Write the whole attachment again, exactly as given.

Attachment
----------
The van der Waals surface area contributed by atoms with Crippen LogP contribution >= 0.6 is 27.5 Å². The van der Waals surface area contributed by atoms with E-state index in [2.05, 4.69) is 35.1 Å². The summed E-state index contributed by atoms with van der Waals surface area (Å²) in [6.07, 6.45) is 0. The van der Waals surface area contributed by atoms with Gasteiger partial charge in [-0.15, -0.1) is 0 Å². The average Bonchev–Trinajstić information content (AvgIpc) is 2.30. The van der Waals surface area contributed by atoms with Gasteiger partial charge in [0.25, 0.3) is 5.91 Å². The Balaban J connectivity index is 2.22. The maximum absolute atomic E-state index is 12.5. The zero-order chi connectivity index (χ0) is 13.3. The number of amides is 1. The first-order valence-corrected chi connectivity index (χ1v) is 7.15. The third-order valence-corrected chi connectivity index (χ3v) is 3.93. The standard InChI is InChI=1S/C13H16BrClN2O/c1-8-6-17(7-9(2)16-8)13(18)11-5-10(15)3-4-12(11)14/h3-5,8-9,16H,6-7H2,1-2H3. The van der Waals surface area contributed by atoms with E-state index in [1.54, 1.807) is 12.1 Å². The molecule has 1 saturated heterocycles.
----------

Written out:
The van der Waals surface area contributed by atoms with Crippen LogP contribution >= 0.6 is 27.5 Å². The van der Waals surface area contributed by atoms with E-state index in [2.05, 4.69) is 35.1 Å². The summed E-state index contributed by atoms with van der Waals surface area (Å²) in [6.07, 6.45) is 0. The van der Waals surface area contributed by atoms with Gasteiger partial charge in [-0.15, -0.1) is 0 Å². The average Bonchev–Trinajstić information content (AvgIpc) is 2.30. The van der Waals surface area contributed by atoms with Gasteiger partial charge in [0.25, 0.3) is 5.91 Å². The Balaban J connectivity index is 2.22. The maximum absolute atomic E-state index is 12.5. The zero-order chi connectivity index (χ0) is 13.3. The number of amides is 1. The first-order valence-corrected chi connectivity index (χ1v) is 7.15. The third-order valence-corrected chi connectivity index (χ3v) is 3.93. The standard InChI is InChI=1S/C13H16BrClN2O/c1-8-6-17(7-9(2)16-8)13(18)11-5-10(15)3-4-12(11)14/h3-5,8-9,16H,6-7H2,1-2H3. The van der Waals surface area contributed by atoms with E-state index in [1.54, 1.807) is 12.1 Å². The molecule has 1 saturated heterocycles.